Kyle Shevlin

Software Engineer
January 22, 2023
0 strokes bestowed

Algorithms: Insertion Sort


Let me start this post with a question. Is an array of a single item a sorted array?

Not a trick question! It is, and we use this fact with insertion sort.

In the previous post on bubble sort, our algorithm spent a lot of time comparing items that were already sorted, especially near the end of the sort. That's really inefficient. How might we be able to avoid making these unnecessary comparisons?

If we were able to track an array that we knew to be sorted, we could stop looping past this array and instead insert items, one by one, into their correct position. Doing so, would save us a few unnecessary comparisons.

To accomplish this, we treat the first item in the array as a sorted list of a single item. Then, we compare the rest of the items to the items in this sorted list. When we find a spot for our item, we insert it into the sorted portion. By the time we finish looping through each item, our list will be sorted. No need for a final loop to verify nothing changed.

The details

The insertion sort algorithm goes like this:

  • Treat the first item as a sorted
  • Thus, starting from the 2nd item in the array, loop through each item
  • For each item:
    • Loop through the sorted portion of our array
    • Compare each item in the sorted portion to the item in the outer loop
    • If the outer item is less than the inner item
      • Remove the outer item from its current position
      • Splice it into the inner position
function insertionSort(items) {
  let i
  let j

   * Loop from the start of the unsorted portion of our array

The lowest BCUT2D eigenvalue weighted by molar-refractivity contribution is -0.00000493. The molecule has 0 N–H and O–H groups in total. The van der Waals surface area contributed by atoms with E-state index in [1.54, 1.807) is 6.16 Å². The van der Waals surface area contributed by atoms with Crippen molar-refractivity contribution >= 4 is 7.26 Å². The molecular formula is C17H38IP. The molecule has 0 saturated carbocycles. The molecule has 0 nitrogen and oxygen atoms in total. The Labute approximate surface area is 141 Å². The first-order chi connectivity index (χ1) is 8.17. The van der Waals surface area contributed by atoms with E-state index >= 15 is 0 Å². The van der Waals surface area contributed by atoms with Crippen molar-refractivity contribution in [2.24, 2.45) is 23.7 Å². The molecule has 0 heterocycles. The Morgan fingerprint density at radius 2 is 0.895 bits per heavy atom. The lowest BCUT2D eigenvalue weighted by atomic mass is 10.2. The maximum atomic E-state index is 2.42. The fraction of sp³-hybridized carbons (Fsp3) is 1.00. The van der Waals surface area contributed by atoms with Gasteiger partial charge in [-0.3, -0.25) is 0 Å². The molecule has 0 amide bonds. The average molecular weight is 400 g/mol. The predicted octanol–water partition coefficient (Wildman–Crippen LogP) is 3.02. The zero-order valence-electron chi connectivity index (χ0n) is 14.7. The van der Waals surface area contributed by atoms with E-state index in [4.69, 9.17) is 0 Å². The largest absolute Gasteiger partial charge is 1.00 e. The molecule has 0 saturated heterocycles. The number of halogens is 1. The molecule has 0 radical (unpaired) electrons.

* aka the second item
  for (i = 1; i < items.length; i++) {
     * Loop thru the sorted portion of our array
     * aka from the first item to our outer item
    for (j = 0; j < i; j++) {
       * Compare the item at `i` with `j`
      if (items[i] < items[j]) {
         * We can remove the item at `i` out and destructure it
        const [item] = items.splice(i, 1)

         * And splice the item back in at `j`
        items.splice(j, 0, item)

  return items

We can see it in action here:

Comparisons: 0

Take notice that while we still do a lot of comparisons, we do quite a bit fewer than we did with bubble sort. In running the component above a few times in testing, I noticed it was about 1/2 as many as the bubble sort on average. That's a pretty good improvement. But we can still do better, and we'll learn how soon.

For egghead subscribers

If you enjoy learning from video content and have an egghead account, you can watch this lesson in the embed below or at

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Related Post:
Algorithms: Bubble Sort
Data Structures and Algorithms

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Kyle Shevlin is a software engineer who specializes in JavaScript, TypeScript, React and frontend web development.

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